Using TDB for glib/gobject applications

Christian Hergert chris at
Tue Jun 23 16:42:22 MDT 2009


On Wed, 2009-06-24 at 08:06 +1000, tridge at wrote:
> Hi Simo,
>  > Concurrent transactions are basically impossible with TDB, how would you
>  > handle 2 separate transaction create an object with the same key ?
> I wouldn't go as far as saying that they are impossible, but they are
> quite tricky. What you need is essentially what Ronnie and I added for
> the cluster-wide transactions in ctdb (see ctdb_replay_transaction()).
> I've CCd Rusty as he is currently working on a possible new format and
> transaction system for tdb, so he may have some comments.
> The way it works is this:
>   - during a transaction, record in some data structure (eg. linked
>     list) all of the operations of the transaction. The key thing to
>     record is all the keys of the records that are read and the state
>     of the record. If the records had a sequence number that would be
>     ideal, otherwise a moderately strong hash of the record would do.
>   - during the main transaction phase the locking would prevent
>     non-transaction writes from happening, but would not prevent other
>     transactions from starting.
>   - during the commit phase an exclusive lock would be taken (so only
>     one commit happens at a time), and the commit logic would re-read
>     all the records that were read during the transaction. If any of
>     them have changed then we would have to fail the transaction. (for
>     ctdb we had to do something a bit more complex, where we had the
>     possibility of replaying the whole transaction. That was needed to
>     cope with network disconnects, which we don't have to worry about
>     for local tdb).

This is pretty similar to what I emulated in my layer.  If course, I
don't yet have an ability to replay, but since the actual changes don't
happen until the commit gets processed, I think its less likely to fail
to begin with. (Probably not optimal in speed though since more work is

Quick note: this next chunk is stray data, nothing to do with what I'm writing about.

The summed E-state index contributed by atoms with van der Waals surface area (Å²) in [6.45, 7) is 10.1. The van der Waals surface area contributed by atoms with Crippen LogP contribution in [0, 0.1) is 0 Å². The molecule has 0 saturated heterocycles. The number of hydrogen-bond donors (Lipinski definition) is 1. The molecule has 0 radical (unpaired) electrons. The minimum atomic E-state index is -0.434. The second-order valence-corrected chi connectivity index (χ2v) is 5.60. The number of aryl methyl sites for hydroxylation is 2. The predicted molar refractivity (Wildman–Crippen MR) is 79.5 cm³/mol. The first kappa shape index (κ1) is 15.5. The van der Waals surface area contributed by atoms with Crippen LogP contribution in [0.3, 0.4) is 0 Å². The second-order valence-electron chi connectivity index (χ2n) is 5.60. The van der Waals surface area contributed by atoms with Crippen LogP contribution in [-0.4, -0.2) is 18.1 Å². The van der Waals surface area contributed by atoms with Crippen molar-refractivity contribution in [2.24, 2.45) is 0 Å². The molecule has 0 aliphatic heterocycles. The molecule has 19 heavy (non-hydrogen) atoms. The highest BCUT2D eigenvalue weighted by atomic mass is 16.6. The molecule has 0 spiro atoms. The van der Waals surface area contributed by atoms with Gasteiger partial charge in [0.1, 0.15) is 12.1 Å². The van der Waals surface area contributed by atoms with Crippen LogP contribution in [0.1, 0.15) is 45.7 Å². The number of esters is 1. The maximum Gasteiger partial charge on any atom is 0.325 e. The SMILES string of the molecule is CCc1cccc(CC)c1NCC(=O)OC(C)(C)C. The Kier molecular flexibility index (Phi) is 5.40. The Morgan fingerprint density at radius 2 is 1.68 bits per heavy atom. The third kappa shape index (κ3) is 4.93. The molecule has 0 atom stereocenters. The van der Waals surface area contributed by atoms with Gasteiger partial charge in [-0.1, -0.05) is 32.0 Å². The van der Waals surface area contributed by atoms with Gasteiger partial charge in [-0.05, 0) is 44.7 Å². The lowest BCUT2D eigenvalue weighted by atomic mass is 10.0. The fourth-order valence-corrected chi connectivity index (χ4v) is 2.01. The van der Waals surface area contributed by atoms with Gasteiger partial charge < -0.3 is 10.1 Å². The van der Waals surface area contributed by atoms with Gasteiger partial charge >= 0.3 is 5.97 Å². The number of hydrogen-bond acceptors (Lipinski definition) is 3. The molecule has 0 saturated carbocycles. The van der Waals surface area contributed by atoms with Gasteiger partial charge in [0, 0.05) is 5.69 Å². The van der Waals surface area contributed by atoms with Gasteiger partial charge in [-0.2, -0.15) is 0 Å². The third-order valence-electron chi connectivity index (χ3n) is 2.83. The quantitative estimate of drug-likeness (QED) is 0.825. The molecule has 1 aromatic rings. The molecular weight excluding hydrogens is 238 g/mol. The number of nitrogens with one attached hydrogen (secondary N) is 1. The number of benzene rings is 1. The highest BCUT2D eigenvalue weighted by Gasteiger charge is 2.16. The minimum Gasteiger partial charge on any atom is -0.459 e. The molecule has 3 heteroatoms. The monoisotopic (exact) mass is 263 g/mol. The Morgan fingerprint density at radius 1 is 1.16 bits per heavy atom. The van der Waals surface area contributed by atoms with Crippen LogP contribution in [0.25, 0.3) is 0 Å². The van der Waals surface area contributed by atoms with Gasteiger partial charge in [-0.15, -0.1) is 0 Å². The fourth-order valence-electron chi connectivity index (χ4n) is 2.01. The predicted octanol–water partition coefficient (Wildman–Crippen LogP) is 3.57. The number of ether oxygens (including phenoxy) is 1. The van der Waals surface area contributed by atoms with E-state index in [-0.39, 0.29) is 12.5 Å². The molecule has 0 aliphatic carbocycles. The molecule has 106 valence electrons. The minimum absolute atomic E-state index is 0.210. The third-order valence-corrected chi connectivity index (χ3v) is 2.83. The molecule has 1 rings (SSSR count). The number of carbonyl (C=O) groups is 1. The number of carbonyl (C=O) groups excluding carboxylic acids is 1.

done in your critical section).

> The big change would be that code that uses transaction would need to
> cope with the possibility of a transaction commit failing due to a
> conflict with another transaction. The usual way to cope with that is
> a retry loop. That was why I didn't put concurrent transactions in tdb
> - I wanted to keep the use of transactions simple from the programmers
> point of view.
> One thing we could consider is having a tdb flag
> TDB_CONCURRENT_TRANSACTIONS to say that we are happy to cope with
> concurrent transactions. So existing code would get reliable
> transactions (reliable in the sense that you don't need to retry
> them), whereas places that need concurrent transactions could ask for
> them.
> The main place I could see us using concurrent transactions in Samba
> would be ldb, where it might solve a problem we have at the moment,
> where the single process Samba4 process model can have multiple ldap
> 'transactions' at the ldb level mapped to a single tdb transaction. To
> solve I think that we'd also have to introduce the concept of a
> "transaction handle" to identify which transaction we're talking
> about, or find some way to have the same tdb open twice in the same
> process (perhaps similar to what Howard did for the split of tdb into
> per-thread and global parts of the tdb structure).

When starting a "concurrent transaction", I return a gulong as the
transaction id and use it as the key for the hashtable.  I assume an
opaque would yield the same result.  A list for the order the
transactions is used to make sure I play back in order of commit

> Christian, do you want concurrent transactions within a process or
> between processes?

Holy cow, between processes would be cool.  However, it's not a
requirement for me yet.

I'm getting ready to start attacking indexes as well.  Has anyone
thought about that, or does something exist already?

For example, if I'm serializing a GObject (essentially key/value pairs
in storage) I'd like to index on a given property.  Right now, the only
option that comes to mind is a secondary TDB instance that contains the
index value as key and potentially multiple values for the data (which
are really pointers back to keys in the primary TDB instance).  This,
unfortunately, complicates the transaction system further since it would
require transactions to span multiple physical files.


-- Christian

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